Advanced Orthopedic & Sports Medicine Specialists is the premier orthopedic practice for those determined to be active. Home to the top doctors in their fields of expertise, Advanced Orthopedic educates, prepares and supports patients from diagnosis through recovery. Active in innovation, Advanced Orthopedic offers a full continuum of care – from physical therapy to non-surgical options to advanced surgery – for orthopedic injuries and conditions ranging from knees, hips, shoulders, backs, hands and feet. As the premier orthopedic provider, Advanced Orthopedic strives to return patients of all ages, at all levels of activity and who have a variety of orthopedic conditions to their peak performance.

Molly Koch
Communications Strategy Group
3225 East 2nd Avenue
Denver, Colo., 80206
(303) 433-7020

Innova Biosciences Develops Technology to Increase Sensitivity of Diagnostic Tests

World healthcare models are continuously facing financial challenges when it comes to providing for an ageing population.

Oxford, UK, February 20, 2013 - World healthcare models are continuously facing financial challenges when it comes to providing for an ageing population. The current models for provision are increasingly questioned with the upward trend in healthcare spending becoming a significant portion of the GDP. One solution to alleviate the ever increasing burden is earlier detection of disease using more accurate and sensitive diagnostic kits. 

Innova Biosciences has recently launched a technology called Thunder-Link® which will facilitate the development of diagnostic tests. The innovative technology has been designed to allow non-specialists to engineer oligonucleotide conjugates with ease. Such biomolecule complexes are increasingly used in high-sensitivity diagnostic kits, and are designed to overcome limited sensitivity and linear range often encountered with traditional antibody-enzyme conjugates. Prior to Thunder-Link® such biomolecules were difficult and expensive to develop and required specialist knowledge.

Commenting on the launch Nick Gee, CEO, ‘All of Innova’s products in one way or other are geared towards generating conjugates more easily and quickly and improving assay performance. The launch of the Thunder-Link® range of oligo conjugation products firmly places Innova as a key reagent supplier to the diagnostic industry and will assist in bringing high performance diagnostic kits to market.’

About Innova Biosciences Limited
Innova Biosciences is a growing, dynamic business based in Cambridge, UK. At the core of Innova's business are Lightning-Link® and InnovaCoat® technologies that simplify the production of antibody-based reagents. The expanding portfolio of products is sold to research laboratories, pharmaceutical companies, biotechnology companies and diagnostic companies worldwide. The company is ISO 9001:2008 certified.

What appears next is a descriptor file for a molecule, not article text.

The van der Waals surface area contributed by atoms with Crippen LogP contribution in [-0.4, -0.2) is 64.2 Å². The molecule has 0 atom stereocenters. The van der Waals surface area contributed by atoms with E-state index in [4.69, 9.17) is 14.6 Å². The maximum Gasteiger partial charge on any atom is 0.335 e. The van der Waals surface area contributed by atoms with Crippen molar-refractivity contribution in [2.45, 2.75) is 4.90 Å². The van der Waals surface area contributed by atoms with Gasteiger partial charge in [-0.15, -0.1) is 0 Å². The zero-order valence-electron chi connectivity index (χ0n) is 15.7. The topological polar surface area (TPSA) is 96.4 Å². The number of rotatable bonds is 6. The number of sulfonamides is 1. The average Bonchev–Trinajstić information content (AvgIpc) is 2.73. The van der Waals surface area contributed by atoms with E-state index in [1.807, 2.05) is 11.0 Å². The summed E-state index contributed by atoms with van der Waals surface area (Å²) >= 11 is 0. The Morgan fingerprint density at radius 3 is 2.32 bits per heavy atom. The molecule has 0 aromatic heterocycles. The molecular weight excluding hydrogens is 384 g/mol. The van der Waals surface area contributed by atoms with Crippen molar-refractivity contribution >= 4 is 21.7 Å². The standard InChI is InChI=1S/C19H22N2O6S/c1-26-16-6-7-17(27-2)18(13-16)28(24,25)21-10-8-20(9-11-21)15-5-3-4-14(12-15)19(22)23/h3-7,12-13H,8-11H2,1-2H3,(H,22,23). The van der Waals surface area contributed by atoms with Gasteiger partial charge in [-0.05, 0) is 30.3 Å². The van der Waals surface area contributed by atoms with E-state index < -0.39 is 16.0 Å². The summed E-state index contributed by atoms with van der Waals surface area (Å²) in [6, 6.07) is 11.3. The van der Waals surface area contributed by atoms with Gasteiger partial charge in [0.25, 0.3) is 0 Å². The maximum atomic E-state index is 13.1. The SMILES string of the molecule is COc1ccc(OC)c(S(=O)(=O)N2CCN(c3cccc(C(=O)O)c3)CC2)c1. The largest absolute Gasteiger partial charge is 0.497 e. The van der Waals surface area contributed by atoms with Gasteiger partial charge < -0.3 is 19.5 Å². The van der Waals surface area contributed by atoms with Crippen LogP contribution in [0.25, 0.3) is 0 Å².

Mathew Taylor
Algorythm Solutions Ltd
10 Torkington St, Stamford
Lincolnshire PE9 2UY
+44 (0)773 403 2112

Eating Recovery Center Offers Guidance to Help Individuals Avoid Eating Disorders Relapse

International treatment center encourages four strategies for living a life of recovery

Denver, CO, February 20, 2013 – Tens of millions of Americans struggle with eating disorders, including a growing population of baby boomers, adolescents and children. For individuals in recovery from these complex illnesses, a frightening reality is the possibility of eating disorders relapse. In fact, a 2005 study in the European Eating Disorders Review found that more than one-third of individuals who have struggled with anorexia nervosa or bulimia nervosa will experience an eating disorders relapse in the first two and a half years after leaving a treatment center.

With National Eating Disorders Awareness Week 2013 taking place next week, February 24-March 2, Eating Recovery Center, an international center providing comprehensive treatment for eating disorders, seeks to highlight the skills and support structures that help men, women and children live a life of recovery. Recognizing that the hardest work of recovery often begins upon returning to “real life” following intensive eating disorders treatment, Eating Recovery Center offers these four strategies to help individuals protect their health and avoid eating disorders relapse.

1. Remain actively engaged with the aftercare plan. Discharge planning and the development of a recovery-focused post-treatment strategy are critical in creating sustainable recoveries and preventing relapse. These individualized aftercare plans are created by licensed therapists who work closely with a patient’s treatment team to identify emotional, behavioral and situational discharge challenges, and outline personal and recovery-focused goals.

2. Develop a strong supportive network. Friends, family and colleagues who have been educated about eating disorders and understand how to support a loved one in his or her recovery can be very helpful in sustaining recovery. Many individuals find a strong recovery-focused community through the alumni programming offered by many treatment centers. These programs generally provide ongoing education, events and a sense of community to support a life of eating disorders recovery.